This column was written by the editors of The Nation.
The Senate battle over the judicial filibuster was framed as a titanic struggle between Democrats and Republicans that ended in a reasonable compromise. But the conflict was not a partisan rules fight. What was at stake was the composition of the independent judiciary and the American system of checks and balances -- which includes the balance of power between the minority and the majority in Congress and the delicate balance between the Senate and the White House.
The final -- if it is final -- resolution prevented the Republican leadership and its far-right supporters from eliminating the judicial filibuster, which they detest as an obstacle to their crusade to pack the courts with judges who will limit individual rights and bolster corporate interests. The filibuster still exists, though in a severely weakened condition, as all sides prepare for the expected clash over the next Supreme Court vacancy.
But stopping the "nuclear option" advocates from getting all they wanted came at a high cost. The Democrats who negotiated the arrangement agreed to permit three of Bush's worst judicial nominees -- Priscilla Owen, William Pryor Jr. and Janice Rogers Brown -- to receive up-or-down votes, knowing they'd likely be approved (as Owen already has). Owen routinely sides with corporations against people and has inserted her personal antiabortion views into a court decision. Pryor has opposed antidiscrimination and environmental protection laws. Brown has declared government the enemy of civilization. Recently, she argued that people of faith are "embroiled in a war against secular humanists who threatened to divorce America from its religious roots." These judges -- who question the constitutionality of Social Security, minimum wage laws, the forty-hour workweek and abortion rights -- will pose a threat for decades to come.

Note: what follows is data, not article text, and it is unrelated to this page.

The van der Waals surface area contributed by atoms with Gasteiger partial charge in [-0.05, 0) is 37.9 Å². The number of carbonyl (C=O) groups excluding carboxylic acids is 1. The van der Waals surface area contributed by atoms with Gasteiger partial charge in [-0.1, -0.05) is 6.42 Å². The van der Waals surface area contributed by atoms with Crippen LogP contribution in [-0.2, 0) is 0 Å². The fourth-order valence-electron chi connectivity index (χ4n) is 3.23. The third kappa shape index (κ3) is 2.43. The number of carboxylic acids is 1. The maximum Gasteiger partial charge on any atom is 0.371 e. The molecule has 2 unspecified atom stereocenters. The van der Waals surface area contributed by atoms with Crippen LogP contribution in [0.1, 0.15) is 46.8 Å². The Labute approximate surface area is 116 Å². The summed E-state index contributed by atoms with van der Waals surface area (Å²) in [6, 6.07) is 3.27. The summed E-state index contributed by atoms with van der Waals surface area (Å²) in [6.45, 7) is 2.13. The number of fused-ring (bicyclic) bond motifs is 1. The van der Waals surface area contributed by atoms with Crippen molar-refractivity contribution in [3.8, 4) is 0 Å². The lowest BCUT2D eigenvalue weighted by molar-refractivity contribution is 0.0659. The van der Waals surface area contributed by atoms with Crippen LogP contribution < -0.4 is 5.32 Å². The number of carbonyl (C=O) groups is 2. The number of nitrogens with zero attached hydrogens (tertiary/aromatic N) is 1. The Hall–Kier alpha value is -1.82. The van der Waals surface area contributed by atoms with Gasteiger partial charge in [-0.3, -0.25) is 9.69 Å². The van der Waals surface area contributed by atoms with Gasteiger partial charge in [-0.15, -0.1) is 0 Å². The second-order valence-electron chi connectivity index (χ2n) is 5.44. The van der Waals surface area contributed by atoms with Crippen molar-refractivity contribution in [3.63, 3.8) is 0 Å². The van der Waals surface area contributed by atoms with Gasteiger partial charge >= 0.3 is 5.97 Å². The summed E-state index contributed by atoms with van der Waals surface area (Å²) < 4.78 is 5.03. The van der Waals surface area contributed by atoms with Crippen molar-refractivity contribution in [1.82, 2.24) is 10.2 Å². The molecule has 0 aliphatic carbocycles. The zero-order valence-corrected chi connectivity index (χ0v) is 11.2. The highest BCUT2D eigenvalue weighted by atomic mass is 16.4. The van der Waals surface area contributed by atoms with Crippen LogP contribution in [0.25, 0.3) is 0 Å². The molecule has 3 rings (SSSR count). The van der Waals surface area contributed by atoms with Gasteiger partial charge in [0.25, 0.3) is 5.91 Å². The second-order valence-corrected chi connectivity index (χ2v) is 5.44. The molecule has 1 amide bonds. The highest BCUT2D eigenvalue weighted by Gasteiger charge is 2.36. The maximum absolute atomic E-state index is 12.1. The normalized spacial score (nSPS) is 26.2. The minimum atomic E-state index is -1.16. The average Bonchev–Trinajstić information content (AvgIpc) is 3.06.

Moreover, the deal undermines the filibuster, which can be used only "under extraordinary circumstances." Consequently, the seven Republican senators who participated in arranging it now have something akin to veto power over the Democrats' use of a judicial filibuster, and there is no guarantee that Democrats can wield it to block a Supreme Court nominee.
Still, Democrats and their allies in the judicial wars are claiming victory (as some social conservatives, like James Dobson, are depicting the deal as a terrible defeat). They point to the fact that one or two other Bush nominees may be stopped because of the compromise. They also note that the filibuster will be available in the future. And it's possible that this was the best deal the Democrats could have struck, as the GOP seemed to have enough votes to launch the nuclear option and kill the filibuster. Though public opinion and editorial boards were opposed to that maneuver -- once again, radical Republicans came across as being out of the mainstream -- there was no telling which party would have won the post-nuclear blame game. Democrats could have ended up with the filibuster dead, all Bush nominees approved and a reputation for obstructionism.
This deal has yielded an uneasy peace, one arguably more beneficial to Republicans than Democrats, but it doesn't resolve the conflict. What was at stake -- a judiciary that protects, not eviscerates, rights -- is still at stake. Democrats should hope the crisis has fired up their base, for the judicial wars will, and must, continue.
Reprinted with permission from The Nation